Our focus on distributions of absolute cardiovascular risk is new information. This is important in light of the recent shift in cardiovascular epidemiologic research toward evaluating new risk markers on the basis of their clinical utility in risk prediction (ie, whether the predicted risks with addition of a new marker change sufficiently to alter recommended therapy) rather than the marker’s association with cardiovascular disease expressed as an odds ratio or HR. In contrast to the study of associations, the risk distribution in the study population affects the magnitude of measures of risk reclassification, such as net reclassification improvement.8 Given that most people have a low predicted cardiovascular risk (eTable 3), underrepresentation of persons at higher cardiovascular risk will usually mean that smaller proportions of persons are reclassified, resulting in lower estimates of net reclassification improvement8; therefore, the contribution of emerging risk markers could be underestimated. We observed a small underrepresentation of persons at high cardiovascular risk (1.2% less at high risk) (eTable 3); thus, results from analyses on absolute cardiovascular risk are not likely to be severely affected. However, future simulation studies could quantify the degree of bias on measures of risk reclassification.

Maarten J. G. Leening
Jan Heeringa
Department of Epidemiology
Erasmus MC–University Medical
Center Rotterdam
Rotterdam, The Netherlands

Jaap W. Deckers
Department of Cardiology
Erasmus MC–University Medical
Center Rotterdam
Rotterdam, The Netherlands

Oscar H. Franco
Albert Hofman
Jacqueline C. M. Witteman
Bruno H. Ch. Stricker
Department of Epidemiology
Erasmus MC–University Medical
Center Rotterdam
Rotterdam, The Netherlands
b.stricker@erasmusmc.nl

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REFERENCES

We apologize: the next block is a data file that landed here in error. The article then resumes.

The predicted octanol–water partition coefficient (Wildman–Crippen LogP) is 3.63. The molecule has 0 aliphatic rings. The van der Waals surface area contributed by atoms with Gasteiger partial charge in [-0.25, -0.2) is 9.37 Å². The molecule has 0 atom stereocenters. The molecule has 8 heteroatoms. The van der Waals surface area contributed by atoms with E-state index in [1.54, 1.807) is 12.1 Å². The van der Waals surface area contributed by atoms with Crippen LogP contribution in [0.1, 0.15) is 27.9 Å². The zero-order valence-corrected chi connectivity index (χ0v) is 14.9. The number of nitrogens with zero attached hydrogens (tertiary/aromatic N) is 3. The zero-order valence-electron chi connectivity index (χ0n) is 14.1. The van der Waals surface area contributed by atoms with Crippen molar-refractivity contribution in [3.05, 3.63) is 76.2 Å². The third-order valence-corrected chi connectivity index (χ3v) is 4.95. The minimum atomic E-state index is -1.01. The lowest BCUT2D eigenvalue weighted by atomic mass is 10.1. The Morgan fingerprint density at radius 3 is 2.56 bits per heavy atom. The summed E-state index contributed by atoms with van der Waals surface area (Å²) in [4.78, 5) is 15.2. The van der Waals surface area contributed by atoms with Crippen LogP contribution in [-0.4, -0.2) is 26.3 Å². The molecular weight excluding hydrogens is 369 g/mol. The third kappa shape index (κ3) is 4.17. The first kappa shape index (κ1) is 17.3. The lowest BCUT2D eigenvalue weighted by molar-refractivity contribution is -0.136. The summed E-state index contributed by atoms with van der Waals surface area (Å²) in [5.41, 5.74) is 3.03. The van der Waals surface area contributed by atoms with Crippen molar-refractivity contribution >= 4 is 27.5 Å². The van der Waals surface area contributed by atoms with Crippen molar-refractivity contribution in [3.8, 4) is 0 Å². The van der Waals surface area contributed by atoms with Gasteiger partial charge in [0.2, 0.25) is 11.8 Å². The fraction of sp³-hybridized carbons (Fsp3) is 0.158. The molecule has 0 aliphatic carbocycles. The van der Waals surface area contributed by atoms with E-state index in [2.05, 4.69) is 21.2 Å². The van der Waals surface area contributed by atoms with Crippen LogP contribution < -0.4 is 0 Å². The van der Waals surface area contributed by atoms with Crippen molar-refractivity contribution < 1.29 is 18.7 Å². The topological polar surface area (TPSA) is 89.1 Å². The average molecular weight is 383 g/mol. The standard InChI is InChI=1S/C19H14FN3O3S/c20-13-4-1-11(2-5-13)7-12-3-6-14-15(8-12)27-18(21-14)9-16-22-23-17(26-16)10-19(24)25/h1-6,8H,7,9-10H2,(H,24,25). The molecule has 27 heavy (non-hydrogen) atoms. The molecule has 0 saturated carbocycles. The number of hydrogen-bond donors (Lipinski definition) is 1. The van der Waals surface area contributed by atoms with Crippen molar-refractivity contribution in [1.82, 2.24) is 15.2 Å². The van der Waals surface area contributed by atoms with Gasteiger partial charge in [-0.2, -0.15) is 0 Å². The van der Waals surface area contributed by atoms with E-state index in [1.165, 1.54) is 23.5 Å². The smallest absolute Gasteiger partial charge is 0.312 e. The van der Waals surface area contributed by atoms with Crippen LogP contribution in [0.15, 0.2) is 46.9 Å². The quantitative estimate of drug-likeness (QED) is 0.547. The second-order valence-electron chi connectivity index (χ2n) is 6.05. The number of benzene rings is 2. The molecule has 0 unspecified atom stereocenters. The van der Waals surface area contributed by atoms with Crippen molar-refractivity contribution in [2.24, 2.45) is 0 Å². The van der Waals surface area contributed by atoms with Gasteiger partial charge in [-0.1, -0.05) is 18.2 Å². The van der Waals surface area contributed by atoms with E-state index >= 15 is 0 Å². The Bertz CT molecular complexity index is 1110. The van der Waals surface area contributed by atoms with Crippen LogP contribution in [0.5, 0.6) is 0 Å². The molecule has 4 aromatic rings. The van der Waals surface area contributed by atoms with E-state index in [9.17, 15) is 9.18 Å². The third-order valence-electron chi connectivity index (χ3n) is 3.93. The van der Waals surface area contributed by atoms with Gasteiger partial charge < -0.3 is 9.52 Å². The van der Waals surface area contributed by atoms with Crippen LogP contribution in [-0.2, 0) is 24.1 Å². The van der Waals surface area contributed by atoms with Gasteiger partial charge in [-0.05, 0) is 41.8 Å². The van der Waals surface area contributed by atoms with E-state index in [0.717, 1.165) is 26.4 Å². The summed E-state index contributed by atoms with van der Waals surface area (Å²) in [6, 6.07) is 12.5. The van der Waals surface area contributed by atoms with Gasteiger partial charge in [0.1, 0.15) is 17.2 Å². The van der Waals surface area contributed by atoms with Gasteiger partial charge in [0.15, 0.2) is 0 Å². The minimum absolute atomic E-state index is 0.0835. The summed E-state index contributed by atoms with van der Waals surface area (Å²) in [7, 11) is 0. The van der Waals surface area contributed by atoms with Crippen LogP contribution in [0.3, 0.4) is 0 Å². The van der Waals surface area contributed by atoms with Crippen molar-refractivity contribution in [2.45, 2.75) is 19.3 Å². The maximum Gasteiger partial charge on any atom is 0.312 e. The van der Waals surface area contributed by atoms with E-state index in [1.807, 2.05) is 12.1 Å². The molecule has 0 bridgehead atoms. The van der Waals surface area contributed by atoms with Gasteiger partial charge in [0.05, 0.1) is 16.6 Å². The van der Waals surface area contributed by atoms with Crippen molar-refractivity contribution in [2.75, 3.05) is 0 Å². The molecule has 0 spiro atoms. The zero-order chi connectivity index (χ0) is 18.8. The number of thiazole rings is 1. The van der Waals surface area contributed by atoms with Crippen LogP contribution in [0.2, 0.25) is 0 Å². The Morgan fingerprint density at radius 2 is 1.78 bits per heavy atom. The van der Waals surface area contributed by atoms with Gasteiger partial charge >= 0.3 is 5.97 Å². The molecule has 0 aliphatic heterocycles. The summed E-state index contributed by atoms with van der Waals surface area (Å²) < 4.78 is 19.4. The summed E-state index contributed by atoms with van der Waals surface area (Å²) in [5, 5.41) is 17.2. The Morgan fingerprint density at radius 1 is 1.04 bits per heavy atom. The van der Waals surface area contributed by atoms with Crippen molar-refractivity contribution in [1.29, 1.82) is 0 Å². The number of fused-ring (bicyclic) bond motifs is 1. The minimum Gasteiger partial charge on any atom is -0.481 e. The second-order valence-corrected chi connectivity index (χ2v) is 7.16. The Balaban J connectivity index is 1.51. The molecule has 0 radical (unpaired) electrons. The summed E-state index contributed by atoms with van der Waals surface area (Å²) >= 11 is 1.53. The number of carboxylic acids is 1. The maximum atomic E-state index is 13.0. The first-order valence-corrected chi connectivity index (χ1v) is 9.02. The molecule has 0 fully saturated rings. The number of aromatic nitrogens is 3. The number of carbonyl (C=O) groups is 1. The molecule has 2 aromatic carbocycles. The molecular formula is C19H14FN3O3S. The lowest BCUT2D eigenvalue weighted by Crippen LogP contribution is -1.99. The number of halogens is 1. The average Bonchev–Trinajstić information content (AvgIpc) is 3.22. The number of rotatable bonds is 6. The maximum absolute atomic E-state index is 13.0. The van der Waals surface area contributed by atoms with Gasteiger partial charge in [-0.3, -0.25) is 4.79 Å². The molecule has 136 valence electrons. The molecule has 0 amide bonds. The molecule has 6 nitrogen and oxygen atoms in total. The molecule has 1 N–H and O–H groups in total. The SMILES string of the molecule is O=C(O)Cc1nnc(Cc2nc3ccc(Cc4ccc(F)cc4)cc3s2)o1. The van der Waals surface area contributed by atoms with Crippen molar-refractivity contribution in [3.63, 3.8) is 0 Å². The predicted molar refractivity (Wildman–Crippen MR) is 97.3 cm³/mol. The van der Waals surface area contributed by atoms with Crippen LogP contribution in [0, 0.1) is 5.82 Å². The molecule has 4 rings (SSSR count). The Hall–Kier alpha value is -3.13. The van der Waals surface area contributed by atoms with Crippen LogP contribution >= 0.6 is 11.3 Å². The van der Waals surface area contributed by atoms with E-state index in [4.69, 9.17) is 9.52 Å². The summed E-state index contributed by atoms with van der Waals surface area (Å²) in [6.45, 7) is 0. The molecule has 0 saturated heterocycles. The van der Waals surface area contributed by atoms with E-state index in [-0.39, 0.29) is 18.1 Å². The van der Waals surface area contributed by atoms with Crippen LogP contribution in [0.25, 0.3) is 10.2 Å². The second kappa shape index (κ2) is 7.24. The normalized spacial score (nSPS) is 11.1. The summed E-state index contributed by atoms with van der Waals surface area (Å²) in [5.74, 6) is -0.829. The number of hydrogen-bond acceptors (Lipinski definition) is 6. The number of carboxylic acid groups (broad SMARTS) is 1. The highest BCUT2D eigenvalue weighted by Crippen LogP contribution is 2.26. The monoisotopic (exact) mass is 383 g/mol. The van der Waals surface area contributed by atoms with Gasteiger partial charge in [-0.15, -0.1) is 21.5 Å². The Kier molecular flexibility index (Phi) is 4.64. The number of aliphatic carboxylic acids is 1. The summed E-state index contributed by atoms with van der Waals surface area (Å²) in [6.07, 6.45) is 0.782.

1. Hofman A, Darwish Murad S, van Duijn CM, et al. The Rotterdam Study: 2014 objectives and design update. Eur J Epidemiol. 2013; 28:889–926

2. Leening MJG, Kavousi M, Heeringa J, et al. Methods of data collection and definitions of cardiac outcomes in the Rotterdam Study. Eur J Epidemiol. 2012; 27:173–185

3. Koller MT, Leening MJG, Wolbers M, et al. Development and validation of a coronary risk prediction model for older U.S. and European persons in the Cardiovascular Health Study and the Rotterdam Study. Ann Intern Med. 2012; 157:389–397

4. Gordon T, Moore FE, Shurtleff D, Dawber TR. Some methodological problems in the long-term study of cardiovascular disease: observations on the Framingham Study. J Chronic Dis. 1959; 10:186–206

5. Lindsted KD, Fraser GE, Steinkohl M, Beeson WL. Healthy volunteer effect in a cohort study: temporal resolution in the Adventist Health Study. J Clin Epidemiol. 1996; 49:783–790

6. Shahar E, Folsom AR, Jackson R. The effect of nonresponse on prevalence estimates for a referent population: insights from a population-based cohort study. Atherosclerosis Risk in Communities (ARIC) Study Investi gators. Ann Epidemiol. 1996; 6:498–506

7. Benfante R, Reed D, MacLean C, Kagan A. Response bias in the Honolulu Heart Program. Am J Epidemiol. 1989; 130:1088–1100

8. Leening MJG, Vedder MM, Witteman JCM, Pencina MJ, Steyerberg EW. Net reclassification improvement: computation, interpretation, and controversies. A literature review and clinician’s guide. Ann Intern Med. 2014; 160:122–131